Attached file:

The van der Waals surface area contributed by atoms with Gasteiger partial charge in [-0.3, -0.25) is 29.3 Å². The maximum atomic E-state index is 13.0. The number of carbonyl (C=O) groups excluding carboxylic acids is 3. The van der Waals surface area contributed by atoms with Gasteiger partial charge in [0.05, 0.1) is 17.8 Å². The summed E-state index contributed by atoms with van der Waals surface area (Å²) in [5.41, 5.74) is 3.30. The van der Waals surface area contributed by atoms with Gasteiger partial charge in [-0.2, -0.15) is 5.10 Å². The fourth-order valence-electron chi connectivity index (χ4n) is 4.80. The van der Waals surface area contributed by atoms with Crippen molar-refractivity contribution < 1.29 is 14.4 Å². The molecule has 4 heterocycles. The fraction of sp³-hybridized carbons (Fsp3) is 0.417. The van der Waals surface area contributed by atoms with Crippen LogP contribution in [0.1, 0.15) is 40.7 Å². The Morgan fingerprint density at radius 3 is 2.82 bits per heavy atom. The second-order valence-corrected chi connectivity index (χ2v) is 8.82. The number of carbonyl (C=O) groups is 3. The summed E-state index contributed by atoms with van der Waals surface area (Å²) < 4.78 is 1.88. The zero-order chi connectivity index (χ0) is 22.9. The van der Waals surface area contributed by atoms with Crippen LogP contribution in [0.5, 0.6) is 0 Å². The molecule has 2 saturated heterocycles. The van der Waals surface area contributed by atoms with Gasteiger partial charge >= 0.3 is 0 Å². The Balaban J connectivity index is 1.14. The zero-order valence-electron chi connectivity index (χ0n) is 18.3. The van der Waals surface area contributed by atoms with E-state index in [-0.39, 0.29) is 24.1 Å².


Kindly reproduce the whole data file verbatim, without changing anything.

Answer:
The van der Waals surface area contributed by atoms with Gasteiger partial charge in [-0.3, -0.25) is 29.3 Å². The maximum atomic E-state index is 13.0. The number of carbonyl (C=O) groups excluding carboxylic acids is 3. The van der Waals surface area contributed by atoms with Gasteiger partial charge in [0.05, 0.1) is 17.8 Å². The summed E-state index contributed by atoms with van der Waals surface area (Å²) in [5.41, 5.74) is 3.30. The van der Waals surface area contributed by atoms with Gasteiger partial charge in [-0.2, -0.15) is 5.10 Å². The fourth-order valence-electron chi connectivity index (χ4n) is 4.80. The van der Waals surface area contributed by atoms with Crippen molar-refractivity contribution < 1.29 is 14.4 Å². The molecule has 4 heterocycles. The fraction of sp³-hybridized carbons (Fsp3) is 0.417. The van der Waals surface area contributed by atoms with Crippen LogP contribution in [0.1, 0.15) is 40.7 Å². The Morgan fingerprint density at radius 3 is 2.82 bits per heavy atom. The second-order valence-corrected chi connectivity index (χ2v) is 8.82. The number of carbonyl (C=O) groups is 3. The summed E-state index contributed by atoms with van der Waals surface area (Å²) < 4.78 is 1.88. The zero-order chi connectivity index (χ0) is 22.9. The van der Waals surface area contributed by atoms with Crippen LogP contribution in [0.5, 0.6) is 0 Å². The molecule has 2 saturated heterocycles. The van der Waals surface area contributed by atoms with Gasteiger partial charge >= 0.3 is 0 Å². The Balaban J connectivity index is 1.14. The zero-order valence-electron chi connectivity index (χ0n) is 18.3. The van der Waals surface area contributed by atoms with E-state index in [-0.39, 0.29) is 24.1 Å².